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The Seasonal Cycle of Low Stratiform Clouds

Stephen A. KleinDepartment of Atmospheric Sciences, University of Washington, Seattle, Washington

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Dennis L. HartmannDepartment of Atmospheric Sciences, University of Washington, Seattle, Washington

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Abstract

The seasonal cycle of low stratiform clouds is studied using data from surface-based cloud climatologies. The impact of low clouds on the radiation budget is illustrated by comparison of data from the Earth Radiation Budget Experiment with the cloud climatologies. Ten regions of active stratocumulus convection are identified. These regions fall into four categories: subtropical marine, midlatitude marine, Arctic stratus, and Chinese stratus. With the exception of the Chinese region, all the regions with high amounts of stratus clouds are over the oceans.

In all regions except the Arctic, the season of maximum stratus corresponds to the season of greatest lower-troposphere static stability. Interannual variations in stratus cloud amount also are related to changes in static stability. A linear analysis indicates that a 6% increase in stratus fractional area coverage is associated with each 1°C increase in static stability. Over midlatitude oceans, sky-obscuring fog is a large component of the summertime stratus amount. The amount of fog appears to be related to warm advection across sharp gradients of SST.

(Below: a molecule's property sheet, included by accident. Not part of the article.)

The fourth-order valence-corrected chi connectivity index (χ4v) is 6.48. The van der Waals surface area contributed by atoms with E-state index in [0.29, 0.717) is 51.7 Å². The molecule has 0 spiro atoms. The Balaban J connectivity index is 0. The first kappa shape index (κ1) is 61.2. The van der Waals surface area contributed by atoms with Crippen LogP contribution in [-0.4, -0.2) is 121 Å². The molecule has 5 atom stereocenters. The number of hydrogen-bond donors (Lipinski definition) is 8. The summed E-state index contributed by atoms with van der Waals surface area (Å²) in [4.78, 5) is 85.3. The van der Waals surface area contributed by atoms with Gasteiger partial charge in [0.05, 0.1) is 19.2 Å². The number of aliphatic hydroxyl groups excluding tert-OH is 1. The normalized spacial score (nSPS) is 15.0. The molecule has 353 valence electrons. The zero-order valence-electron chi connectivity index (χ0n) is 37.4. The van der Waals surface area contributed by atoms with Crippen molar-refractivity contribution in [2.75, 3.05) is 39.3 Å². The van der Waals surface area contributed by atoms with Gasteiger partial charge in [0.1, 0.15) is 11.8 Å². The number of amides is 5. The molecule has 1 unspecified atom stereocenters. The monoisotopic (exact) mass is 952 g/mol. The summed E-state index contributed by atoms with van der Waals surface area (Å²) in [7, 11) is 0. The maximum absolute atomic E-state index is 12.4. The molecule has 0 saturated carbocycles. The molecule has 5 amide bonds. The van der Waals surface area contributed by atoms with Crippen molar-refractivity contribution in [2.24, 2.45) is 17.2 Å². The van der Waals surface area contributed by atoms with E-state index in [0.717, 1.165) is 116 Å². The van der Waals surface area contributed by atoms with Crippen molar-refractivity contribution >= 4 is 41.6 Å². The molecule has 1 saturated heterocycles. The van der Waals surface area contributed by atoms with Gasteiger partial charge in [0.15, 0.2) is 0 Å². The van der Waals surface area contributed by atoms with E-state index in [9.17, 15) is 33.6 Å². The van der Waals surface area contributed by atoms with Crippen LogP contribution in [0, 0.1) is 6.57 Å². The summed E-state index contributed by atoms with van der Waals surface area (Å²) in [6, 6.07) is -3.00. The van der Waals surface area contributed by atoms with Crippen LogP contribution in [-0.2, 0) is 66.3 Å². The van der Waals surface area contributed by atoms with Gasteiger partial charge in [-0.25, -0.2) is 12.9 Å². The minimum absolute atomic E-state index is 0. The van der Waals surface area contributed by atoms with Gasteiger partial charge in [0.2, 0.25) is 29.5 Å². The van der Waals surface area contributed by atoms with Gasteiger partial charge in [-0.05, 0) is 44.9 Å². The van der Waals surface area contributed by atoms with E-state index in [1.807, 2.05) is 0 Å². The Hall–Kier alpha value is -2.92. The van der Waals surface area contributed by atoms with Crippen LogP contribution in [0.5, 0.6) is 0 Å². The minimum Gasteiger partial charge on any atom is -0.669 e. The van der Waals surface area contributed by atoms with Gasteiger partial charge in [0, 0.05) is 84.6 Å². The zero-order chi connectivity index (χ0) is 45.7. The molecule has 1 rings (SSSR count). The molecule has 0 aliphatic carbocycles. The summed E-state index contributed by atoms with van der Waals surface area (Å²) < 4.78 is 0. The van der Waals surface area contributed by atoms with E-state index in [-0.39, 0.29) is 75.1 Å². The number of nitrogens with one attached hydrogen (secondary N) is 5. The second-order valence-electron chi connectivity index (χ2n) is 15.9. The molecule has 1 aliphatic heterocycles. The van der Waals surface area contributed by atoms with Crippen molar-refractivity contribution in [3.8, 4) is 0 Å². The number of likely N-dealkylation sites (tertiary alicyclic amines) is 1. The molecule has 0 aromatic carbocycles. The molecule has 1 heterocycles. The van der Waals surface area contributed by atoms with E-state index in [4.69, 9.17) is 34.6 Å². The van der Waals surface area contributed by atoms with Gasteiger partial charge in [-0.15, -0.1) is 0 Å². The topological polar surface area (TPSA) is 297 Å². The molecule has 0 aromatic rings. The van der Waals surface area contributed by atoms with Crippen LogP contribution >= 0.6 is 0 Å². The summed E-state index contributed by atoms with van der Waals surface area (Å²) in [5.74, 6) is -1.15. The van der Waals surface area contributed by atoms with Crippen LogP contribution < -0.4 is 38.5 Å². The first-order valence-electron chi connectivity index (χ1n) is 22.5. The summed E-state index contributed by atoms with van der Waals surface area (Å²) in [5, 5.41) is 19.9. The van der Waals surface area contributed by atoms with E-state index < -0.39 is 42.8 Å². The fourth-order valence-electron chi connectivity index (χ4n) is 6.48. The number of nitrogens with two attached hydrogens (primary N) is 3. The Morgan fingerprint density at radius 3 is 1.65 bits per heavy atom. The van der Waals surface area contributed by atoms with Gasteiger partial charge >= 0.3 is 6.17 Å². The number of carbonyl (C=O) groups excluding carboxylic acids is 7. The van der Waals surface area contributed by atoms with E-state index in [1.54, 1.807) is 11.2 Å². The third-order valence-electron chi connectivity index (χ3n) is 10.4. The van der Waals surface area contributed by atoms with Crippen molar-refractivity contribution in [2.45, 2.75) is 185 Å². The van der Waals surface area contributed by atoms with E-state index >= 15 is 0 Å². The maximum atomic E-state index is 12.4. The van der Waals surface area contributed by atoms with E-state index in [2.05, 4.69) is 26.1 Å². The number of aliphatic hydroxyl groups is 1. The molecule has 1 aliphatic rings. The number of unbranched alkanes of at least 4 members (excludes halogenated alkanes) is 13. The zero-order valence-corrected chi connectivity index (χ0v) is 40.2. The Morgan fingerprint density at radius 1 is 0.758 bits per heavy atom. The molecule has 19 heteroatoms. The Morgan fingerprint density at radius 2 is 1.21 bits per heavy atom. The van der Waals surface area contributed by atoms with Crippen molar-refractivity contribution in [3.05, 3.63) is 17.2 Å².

Abstract

The seasonal cycle of low stratiform clouds is studied using data from surface-based cloud climatologies. The impact of low clouds on the radiation budget is illustrated by comparison of data from the Earth Radiation Budget Experiment with the cloud climatologies. Ten regions of active stratocumulus convection are identified. These regions fall into four categories: subtropical marine, midlatitude marine, Arctic stratus, and Chinese stratus. With the exception of the Chinese region, all the regions with high amounts of stratus clouds are over the oceans.

In all regions except the Arctic, the season of maximum stratus corresponds to the season of greatest lower-troposphere static stability. Interannual variations in stratus cloud amount also are related to changes in static stability. A linear analysis indicates that a 6% increase in stratus fractional area coverage is associated with each 1°C increase in static stability. Over midlatitude oceans, sky-obscuring fog is a large component of the summertime stratus amount. The amount of fog appears to be related to warm advection across sharp gradients of SST.

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